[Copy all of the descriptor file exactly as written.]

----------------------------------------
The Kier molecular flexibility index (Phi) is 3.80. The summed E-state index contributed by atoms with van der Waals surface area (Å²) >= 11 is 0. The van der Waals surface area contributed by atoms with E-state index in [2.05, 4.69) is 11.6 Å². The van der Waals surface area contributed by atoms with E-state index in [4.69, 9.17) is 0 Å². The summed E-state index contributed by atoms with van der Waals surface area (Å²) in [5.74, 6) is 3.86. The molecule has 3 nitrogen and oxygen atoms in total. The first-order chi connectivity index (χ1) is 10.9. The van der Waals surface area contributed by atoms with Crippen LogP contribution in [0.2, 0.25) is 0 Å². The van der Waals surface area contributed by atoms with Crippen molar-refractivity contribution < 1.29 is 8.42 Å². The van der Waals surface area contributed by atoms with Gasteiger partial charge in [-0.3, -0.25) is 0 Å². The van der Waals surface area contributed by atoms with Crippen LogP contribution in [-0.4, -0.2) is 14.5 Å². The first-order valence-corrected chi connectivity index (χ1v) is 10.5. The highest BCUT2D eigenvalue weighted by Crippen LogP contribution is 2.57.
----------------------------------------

The Kier molecular flexibility index (Phi) is 3.80. The summed E-state index contributed by atoms with van der Waals surface area (Å²) >= 11 is 0. The van der Waals surface area contributed by atoms with E-state index in [2.05, 4.69) is 11.6 Å². The van der Waals surface area contributed by atoms with E-state index in [4.69, 9.17) is 0 Å². The summed E-state index contributed by atoms with van der Waals surface area (Å²) in [5.74, 6) is 3.86. The molecule has 3 nitrogen and oxygen atoms in total. The first-order chi connectivity index (χ1) is 10.9. The van der Waals surface area contributed by atoms with Crippen LogP contribution in [0.2, 0.25) is 0 Å². The van der Waals surface area contributed by atoms with Crippen molar-refractivity contribution < 1.29 is 8.42 Å². The van der Waals surface area contributed by atoms with Gasteiger partial charge in [-0.3, -0.25) is 0 Å². The van der Waals surface area contributed by atoms with Crippen LogP contribution in [-0.4, -0.2) is 14.5 Å². The first-order valence-corrected chi connectivity index (χ1v) is 10.5. The highest BCUT2D eigenvalue weighted by Crippen LogP contribution is 2.57.